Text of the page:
What exactly is a masculine style?
Yesterday, someone (I think it might have been the Poetry Foundation, but I could be very wrong) tweeted this piece from Drexel University, and it made me sad, frankly. It’s an advice column of sorts for poets. Here’s the question(s):
I think of poetry as a boys’ club. Do female poets have to learn to write in a “masculine” style to gain any praise for their poems?
— Sarah, Malden, Massachusetts
P.S. Do you know of any good poems about female relationships?
The question made me sad on a number of levels, but the one that hurt the most was the idea that this woman might feel the need to regender herself in order to find acceptance for her work. Kristin Hoggatt, who answered the question, is right to a certain extent when she says poetry is a boy’s club. Things have improved since the 70’s, and I’d like to see some updated numbers from the ones Juliana Spahr and Stephanie Young put together in 2007 (there’s a good linkfest here on the discussion) where they found that, on the average, women were getting roughly 38% of the poetry pie in 2005. I suspect there’s still a long way to go before women reach anything near parity in terms of representation.
I’ve discovered in the last year or two that the new poetry I’ve enjoyed most has been written largely by women, and it’s not because the women I’ve been reading took on a masculine style, at least not in the way I think of that term.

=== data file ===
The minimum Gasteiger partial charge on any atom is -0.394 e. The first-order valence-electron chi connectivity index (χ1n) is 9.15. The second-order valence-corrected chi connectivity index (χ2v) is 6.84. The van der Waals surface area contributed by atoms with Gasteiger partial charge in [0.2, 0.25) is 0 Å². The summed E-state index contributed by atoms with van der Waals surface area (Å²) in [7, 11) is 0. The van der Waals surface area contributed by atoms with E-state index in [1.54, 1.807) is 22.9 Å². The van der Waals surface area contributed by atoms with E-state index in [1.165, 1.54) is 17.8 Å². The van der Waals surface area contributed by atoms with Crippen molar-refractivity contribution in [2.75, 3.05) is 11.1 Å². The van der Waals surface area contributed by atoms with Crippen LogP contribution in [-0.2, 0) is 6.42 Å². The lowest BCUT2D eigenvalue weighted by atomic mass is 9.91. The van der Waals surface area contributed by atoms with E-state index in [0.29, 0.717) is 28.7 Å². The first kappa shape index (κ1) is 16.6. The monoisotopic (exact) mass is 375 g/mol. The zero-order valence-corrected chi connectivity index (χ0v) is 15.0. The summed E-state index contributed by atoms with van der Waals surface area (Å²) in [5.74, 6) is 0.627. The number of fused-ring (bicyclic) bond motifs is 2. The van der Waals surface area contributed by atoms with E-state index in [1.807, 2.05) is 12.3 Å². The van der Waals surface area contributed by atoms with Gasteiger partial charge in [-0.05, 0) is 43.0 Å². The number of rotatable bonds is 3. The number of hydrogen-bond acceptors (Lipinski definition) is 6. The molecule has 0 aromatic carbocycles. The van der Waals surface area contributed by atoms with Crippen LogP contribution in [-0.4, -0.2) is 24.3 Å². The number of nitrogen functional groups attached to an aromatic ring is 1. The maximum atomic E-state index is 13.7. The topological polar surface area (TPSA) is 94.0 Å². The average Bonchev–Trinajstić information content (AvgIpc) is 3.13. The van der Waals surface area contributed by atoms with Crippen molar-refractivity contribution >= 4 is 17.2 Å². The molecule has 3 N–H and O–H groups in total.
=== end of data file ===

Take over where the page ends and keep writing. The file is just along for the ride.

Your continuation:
But it’s the term that’s the problem, isn’t it? What exactly does “masculine style” mean? Hoggatt sidesteps the question, and I don’t blame her–I’m tempted to do it myself, because the question reeks of stereotypes and prescribed gender roles. Masculine, traditionally, is assumed to mean strong, muscular, active, less worried about emotion (and perhaps about meaning), dangerous, innovative, risk-taking, experimental. Which is crap, because there’s nothing inherently masculine about any of those traits, just as there’s nothing particularly feminine about poetry which is more introspective or driven by emotion. If we assign a gender construct to these values, that’s on us as readers, editors, writers–it’s not on the poets themselves.
If I had to guess, I’d say it’s likely that Sarah probably had some sexist folks either workshop some of her poems or read them in some other context, and they derided her work as weak or girly, which is why she’s sort of asking for permission to toughen up, as it were, and write like a guy. My response to Sarah is this: anyone who would tell you that your work needs to be more masculine to be accepted isn’t a good reader, period. Not just not a good reader for you–not a good reader at all. I remain convinced that the strongest, most innovative poetry out there today is being written mostly by women, and I promise you, they’re not adopting a masculine style in order to be accepted. They’re writing in their own strong, confident voices; they’re challenging tradition and power structure and form; they’re innovating and taking risks and stretching the boundaries of what’s considered poetry.
We’ve published a fair number of these women at The Rumpus, as well as reviewed them, with more to come. Keep an eye out for them.